OEM Replacement Coils

Reasons Why Coils Fail Of Old Age

  • While the coil’s tubes are considered the primary surface, 70% of all coil performance is performed by the finned area on a coil, which is known as the secondary surface. The fin/tube bond is easily the most important manufacturing feature in any coil. Without the bond between the tubes and fins, the coil could never properly function. Like all things however, over time the fin/tube bond becomes less efficient with constant expansion and contraction. While the construction of the coil, as well as the fin collars, does not allow the fins on the coil to move, that fin/tube bond naturally weakens a coil’s life over time after installation. Because of this, it is not a stretch to say that a coil is easily 30% less efficient after (20) years.
  • Cleaning coils often pushes dirt to the center of the coil, and this occurs even more so on wet cooling coils. Just remember that coils can become great air filters if not properly maintained. The BTU output of any coil is in direct proportion to the amount of air going through the coil. If you decrease the CFM by 20%, you are also decrease the BTU’s by 20%!
  • Cleaning agents often corrode aluminum fins. Since every square inch of fin surface matters in performance, corrosion of the fin surface is always detrimental to the coil’s performance.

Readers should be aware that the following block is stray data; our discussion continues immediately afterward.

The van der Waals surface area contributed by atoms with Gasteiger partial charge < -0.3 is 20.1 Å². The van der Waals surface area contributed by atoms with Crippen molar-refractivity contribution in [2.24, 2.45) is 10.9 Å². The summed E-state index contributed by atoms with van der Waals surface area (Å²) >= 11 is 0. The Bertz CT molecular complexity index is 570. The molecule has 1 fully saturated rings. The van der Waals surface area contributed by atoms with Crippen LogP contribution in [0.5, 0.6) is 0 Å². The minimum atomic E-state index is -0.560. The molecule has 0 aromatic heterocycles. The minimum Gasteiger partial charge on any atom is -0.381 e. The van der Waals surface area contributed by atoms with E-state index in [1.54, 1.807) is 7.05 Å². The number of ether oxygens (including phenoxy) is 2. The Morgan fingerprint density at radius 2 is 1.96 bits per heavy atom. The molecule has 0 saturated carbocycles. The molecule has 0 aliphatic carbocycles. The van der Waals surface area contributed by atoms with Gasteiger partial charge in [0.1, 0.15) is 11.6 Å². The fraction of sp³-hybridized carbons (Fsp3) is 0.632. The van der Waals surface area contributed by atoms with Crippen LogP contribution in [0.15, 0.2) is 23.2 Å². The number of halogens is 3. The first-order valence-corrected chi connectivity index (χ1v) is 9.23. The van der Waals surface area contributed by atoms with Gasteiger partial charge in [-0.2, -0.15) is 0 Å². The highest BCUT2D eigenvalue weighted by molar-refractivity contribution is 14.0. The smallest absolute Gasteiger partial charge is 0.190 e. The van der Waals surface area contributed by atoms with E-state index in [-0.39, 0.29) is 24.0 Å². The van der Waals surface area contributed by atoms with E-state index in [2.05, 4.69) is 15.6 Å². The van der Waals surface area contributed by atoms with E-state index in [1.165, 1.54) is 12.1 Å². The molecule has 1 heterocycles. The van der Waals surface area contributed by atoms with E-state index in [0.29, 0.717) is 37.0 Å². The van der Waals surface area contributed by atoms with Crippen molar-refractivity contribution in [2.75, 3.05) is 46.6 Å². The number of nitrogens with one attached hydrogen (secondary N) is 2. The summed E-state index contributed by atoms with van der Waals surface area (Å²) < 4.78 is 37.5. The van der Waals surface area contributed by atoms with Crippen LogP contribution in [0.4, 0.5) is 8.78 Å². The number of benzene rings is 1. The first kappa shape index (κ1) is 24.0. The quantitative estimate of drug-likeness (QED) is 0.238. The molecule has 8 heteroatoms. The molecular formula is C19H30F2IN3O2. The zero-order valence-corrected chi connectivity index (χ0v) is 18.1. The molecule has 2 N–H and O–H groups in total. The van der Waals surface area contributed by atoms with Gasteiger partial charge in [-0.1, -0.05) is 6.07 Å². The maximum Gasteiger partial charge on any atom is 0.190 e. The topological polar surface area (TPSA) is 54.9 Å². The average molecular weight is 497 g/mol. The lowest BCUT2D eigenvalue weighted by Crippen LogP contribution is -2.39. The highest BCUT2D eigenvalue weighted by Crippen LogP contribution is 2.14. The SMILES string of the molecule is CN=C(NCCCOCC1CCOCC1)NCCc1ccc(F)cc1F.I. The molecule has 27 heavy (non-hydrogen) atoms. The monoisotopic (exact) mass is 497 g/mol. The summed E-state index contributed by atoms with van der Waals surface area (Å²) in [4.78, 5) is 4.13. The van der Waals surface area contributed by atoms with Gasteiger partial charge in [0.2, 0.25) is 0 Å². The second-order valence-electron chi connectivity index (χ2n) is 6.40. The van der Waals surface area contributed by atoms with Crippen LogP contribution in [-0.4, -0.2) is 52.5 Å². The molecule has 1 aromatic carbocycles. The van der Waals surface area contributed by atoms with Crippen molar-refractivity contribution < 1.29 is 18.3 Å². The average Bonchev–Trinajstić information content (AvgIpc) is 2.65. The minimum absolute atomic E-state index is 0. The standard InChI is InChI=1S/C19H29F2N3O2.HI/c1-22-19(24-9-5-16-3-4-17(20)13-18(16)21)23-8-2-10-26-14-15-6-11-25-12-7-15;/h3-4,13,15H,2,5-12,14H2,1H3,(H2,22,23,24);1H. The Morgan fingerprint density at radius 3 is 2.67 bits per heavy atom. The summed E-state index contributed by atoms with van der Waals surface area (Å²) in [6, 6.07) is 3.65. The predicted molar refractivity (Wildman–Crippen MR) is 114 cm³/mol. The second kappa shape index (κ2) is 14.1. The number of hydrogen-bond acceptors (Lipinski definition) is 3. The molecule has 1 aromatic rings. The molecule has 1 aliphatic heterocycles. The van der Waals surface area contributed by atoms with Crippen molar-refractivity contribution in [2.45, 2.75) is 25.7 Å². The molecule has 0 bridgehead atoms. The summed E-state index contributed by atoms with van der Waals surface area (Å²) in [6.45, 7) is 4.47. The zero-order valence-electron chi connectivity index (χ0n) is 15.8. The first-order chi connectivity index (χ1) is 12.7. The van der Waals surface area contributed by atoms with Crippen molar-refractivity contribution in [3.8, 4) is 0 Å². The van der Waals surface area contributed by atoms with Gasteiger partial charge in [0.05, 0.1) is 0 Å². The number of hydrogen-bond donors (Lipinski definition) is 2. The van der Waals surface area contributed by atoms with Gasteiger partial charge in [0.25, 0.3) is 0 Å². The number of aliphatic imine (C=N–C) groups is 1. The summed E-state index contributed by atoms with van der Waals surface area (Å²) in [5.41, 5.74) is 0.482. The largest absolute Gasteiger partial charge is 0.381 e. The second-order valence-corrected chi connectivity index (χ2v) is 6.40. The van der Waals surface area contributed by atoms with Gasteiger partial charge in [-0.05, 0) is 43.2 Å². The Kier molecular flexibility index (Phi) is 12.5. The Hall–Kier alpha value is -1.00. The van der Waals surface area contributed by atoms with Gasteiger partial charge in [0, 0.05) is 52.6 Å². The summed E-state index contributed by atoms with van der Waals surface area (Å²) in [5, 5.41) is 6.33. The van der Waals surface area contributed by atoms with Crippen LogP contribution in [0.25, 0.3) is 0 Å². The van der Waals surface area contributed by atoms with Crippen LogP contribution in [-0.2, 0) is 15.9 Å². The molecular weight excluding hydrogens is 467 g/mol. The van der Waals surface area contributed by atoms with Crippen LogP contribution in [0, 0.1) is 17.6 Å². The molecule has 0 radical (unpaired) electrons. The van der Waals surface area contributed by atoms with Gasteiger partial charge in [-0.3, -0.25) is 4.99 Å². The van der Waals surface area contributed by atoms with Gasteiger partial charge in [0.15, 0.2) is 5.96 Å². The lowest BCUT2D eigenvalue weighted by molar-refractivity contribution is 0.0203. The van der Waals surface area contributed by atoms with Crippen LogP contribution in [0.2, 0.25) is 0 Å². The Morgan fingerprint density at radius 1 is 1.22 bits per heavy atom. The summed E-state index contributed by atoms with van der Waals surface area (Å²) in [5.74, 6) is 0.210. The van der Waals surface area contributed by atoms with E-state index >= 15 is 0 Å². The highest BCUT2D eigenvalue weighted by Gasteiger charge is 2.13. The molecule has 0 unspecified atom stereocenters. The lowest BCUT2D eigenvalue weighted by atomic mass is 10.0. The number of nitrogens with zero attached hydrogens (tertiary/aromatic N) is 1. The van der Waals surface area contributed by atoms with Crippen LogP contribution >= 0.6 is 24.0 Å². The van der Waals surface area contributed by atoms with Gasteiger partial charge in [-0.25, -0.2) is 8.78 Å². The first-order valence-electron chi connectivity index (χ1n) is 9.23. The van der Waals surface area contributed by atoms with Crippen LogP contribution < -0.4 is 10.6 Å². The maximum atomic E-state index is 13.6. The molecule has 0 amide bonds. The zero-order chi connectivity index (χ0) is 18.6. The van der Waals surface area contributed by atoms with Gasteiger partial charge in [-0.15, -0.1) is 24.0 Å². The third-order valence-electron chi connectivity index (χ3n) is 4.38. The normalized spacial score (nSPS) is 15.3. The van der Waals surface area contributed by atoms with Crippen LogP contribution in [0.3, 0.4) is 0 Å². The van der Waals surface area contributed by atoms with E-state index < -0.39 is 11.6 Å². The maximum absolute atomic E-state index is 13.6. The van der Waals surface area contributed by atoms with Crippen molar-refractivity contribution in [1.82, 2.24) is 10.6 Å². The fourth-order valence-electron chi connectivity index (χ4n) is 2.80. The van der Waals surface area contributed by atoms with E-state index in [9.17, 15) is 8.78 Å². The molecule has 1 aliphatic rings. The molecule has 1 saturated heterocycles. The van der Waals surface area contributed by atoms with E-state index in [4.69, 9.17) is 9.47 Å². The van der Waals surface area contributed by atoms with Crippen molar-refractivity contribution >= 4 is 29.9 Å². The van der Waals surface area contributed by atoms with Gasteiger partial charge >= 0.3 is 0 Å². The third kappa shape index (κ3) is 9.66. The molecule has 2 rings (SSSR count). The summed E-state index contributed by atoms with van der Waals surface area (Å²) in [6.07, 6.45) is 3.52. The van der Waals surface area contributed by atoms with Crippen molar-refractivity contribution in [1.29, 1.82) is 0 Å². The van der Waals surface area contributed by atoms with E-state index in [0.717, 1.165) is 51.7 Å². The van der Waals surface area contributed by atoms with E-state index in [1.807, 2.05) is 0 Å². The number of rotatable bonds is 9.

• Many times, there are coil leaks simply because of old age. No coils are immune to erosion. You might find the brazing in the tubes, as well as the brazing in the header/tube connections failing over time. Steam can be both erosive and corrosive under higher pressures. Water travels through the coil at 2 – 5 ft/second, so erosion is an enormous part of coil failure, regardless of how well-maintained. Erosion is always there, whether you realize it or not.
  • Water/steam treatment and the corrosive effects of bad steam/water can all be causes of coil failure…which then necessitates the need for a reliable manufacturer for OEM replacement coils.

So What Is The Solution?

Some coils can last 5 years, and some coils can last 30 years. As you have read, there are numerous factors that contribute to a coil’s life. In the end, there will most likely have been multiple attempts to repair that coil to make it last as long as possible. The depressing news is that most of these “Band-Aid” attempts do not work well. The most likely outcome is that you are buying a new coil anyway, so why waste the time and money on a temporary solution?